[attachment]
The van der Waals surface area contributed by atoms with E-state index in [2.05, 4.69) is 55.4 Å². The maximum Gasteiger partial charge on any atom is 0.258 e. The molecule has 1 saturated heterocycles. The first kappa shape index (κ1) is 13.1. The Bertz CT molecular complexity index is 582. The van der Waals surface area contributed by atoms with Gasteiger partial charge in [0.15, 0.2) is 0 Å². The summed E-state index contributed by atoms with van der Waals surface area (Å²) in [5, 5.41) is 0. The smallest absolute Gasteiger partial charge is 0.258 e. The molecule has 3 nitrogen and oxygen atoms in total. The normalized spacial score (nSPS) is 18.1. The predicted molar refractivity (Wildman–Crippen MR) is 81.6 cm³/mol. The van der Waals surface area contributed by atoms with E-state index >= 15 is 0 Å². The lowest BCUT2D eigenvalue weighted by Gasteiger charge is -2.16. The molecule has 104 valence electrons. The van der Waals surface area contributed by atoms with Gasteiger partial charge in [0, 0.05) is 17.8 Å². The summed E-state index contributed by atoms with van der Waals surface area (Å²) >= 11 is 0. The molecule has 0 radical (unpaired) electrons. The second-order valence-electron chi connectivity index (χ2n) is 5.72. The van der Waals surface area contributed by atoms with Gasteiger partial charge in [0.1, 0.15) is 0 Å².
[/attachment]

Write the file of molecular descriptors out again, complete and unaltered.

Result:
The van der Waals surface area contributed by atoms with E-state index in [2.05, 4.69) is 55.4 Å². The maximum Gasteiger partial charge on any atom is 0.258 e. The molecule has 1 saturated heterocycles. The first kappa shape index (κ1) is 13.1. The Bertz CT molecular complexity index is 582. The van der Waals surface area contributed by atoms with Gasteiger partial charge in [0.15, 0.2) is 0 Å². The summed E-state index contributed by atoms with van der Waals surface area (Å²) in [5, 5.41) is 0. The smallest absolute Gasteiger partial charge is 0.258 e. The molecule has 3 nitrogen and oxygen atoms in total. The normalized spacial score (nSPS) is 18.1. The predicted molar refractivity (Wildman–Crippen MR) is 81.6 cm³/mol. The van der Waals surface area contributed by atoms with E-state index >= 15 is 0 Å². The lowest BCUT2D eigenvalue weighted by Gasteiger charge is -2.16. The molecule has 104 valence electrons. The van der Waals surface area contributed by atoms with Gasteiger partial charge in [0, 0.05) is 17.8 Å². The summed E-state index contributed by atoms with van der Waals surface area (Å²) >= 11 is 0. The molecule has 0 radical (unpaired) electrons. The second-order valence-electron chi connectivity index (χ2n) is 5.72. The van der Waals surface area contributed by atoms with Gasteiger partial charge in [0.1, 0.15) is 0 Å².